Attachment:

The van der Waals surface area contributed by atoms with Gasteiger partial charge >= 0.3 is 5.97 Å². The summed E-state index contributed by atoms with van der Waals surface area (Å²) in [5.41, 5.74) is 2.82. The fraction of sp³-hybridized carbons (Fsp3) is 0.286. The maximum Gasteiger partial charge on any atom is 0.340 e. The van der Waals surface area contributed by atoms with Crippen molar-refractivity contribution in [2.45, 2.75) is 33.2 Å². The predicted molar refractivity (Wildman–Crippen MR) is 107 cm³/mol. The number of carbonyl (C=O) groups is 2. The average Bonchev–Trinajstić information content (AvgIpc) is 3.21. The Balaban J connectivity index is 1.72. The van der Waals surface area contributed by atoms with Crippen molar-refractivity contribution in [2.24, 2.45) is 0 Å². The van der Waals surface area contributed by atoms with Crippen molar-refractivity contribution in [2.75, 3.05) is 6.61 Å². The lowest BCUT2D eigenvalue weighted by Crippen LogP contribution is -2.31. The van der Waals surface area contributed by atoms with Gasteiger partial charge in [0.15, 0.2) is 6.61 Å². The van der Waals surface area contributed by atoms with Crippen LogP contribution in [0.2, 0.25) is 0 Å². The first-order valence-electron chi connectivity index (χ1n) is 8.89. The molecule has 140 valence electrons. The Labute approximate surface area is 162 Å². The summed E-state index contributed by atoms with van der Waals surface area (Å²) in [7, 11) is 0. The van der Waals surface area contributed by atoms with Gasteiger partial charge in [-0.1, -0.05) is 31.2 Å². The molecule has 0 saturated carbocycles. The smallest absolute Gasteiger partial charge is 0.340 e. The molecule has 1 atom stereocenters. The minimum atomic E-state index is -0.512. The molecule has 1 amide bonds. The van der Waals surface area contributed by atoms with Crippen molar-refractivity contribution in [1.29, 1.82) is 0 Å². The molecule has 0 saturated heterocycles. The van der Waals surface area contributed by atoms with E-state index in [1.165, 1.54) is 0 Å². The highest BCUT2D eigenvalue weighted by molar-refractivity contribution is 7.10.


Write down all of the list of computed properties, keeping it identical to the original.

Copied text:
The van der Waals surface area contributed by atoms with Gasteiger partial charge >= 0.3 is 5.97 Å². The summed E-state index contributed by atoms with van der Waals surface area (Å²) in [5.41, 5.74) is 2.82. The fraction of sp³-hybridized carbons (Fsp3) is 0.286. The maximum Gasteiger partial charge on any atom is 0.340 e. The van der Waals surface area contributed by atoms with Crippen molar-refractivity contribution in [2.45, 2.75) is 33.2 Å². The predicted molar refractivity (Wildman–Crippen MR) is 107 cm³/mol. The number of carbonyl (C=O) groups is 2. The average Bonchev–Trinajstić information content (AvgIpc) is 3.21. The Balaban J connectivity index is 1.72. The van der Waals surface area contributed by atoms with Crippen molar-refractivity contribution in [2.24, 2.45) is 0 Å². The van der Waals surface area contributed by atoms with Crippen molar-refractivity contribution in [2.75, 3.05) is 6.61 Å². The lowest BCUT2D eigenvalue weighted by Crippen LogP contribution is -2.31. The van der Waals surface area contributed by atoms with Gasteiger partial charge in [0.15, 0.2) is 6.61 Å². The van der Waals surface area contributed by atoms with Crippen LogP contribution in [0.2, 0.25) is 0 Å². The first-order valence-electron chi connectivity index (χ1n) is 8.89. The molecule has 140 valence electrons. The Labute approximate surface area is 162 Å². The summed E-state index contributed by atoms with van der Waals surface area (Å²) in [7, 11) is 0. The van der Waals surface area contributed by atoms with Gasteiger partial charge in [-0.1, -0.05) is 31.2 Å². The molecule has 0 saturated carbocycles. The smallest absolute Gasteiger partial charge is 0.340 e. The molecule has 1 atom stereocenters. The minimum atomic E-state index is -0.512. The molecule has 1 amide bonds. The van der Waals surface area contributed by atoms with Crippen molar-refractivity contribution in [1.29, 1.82) is 0 Å². The molecule has 0 saturated heterocycles. The van der Waals surface area contributed by atoms with E-state index in [1.165, 1.54) is 0 Å². The highest BCUT2D eigenvalue weighted by molar-refractivity contribution is 7.10.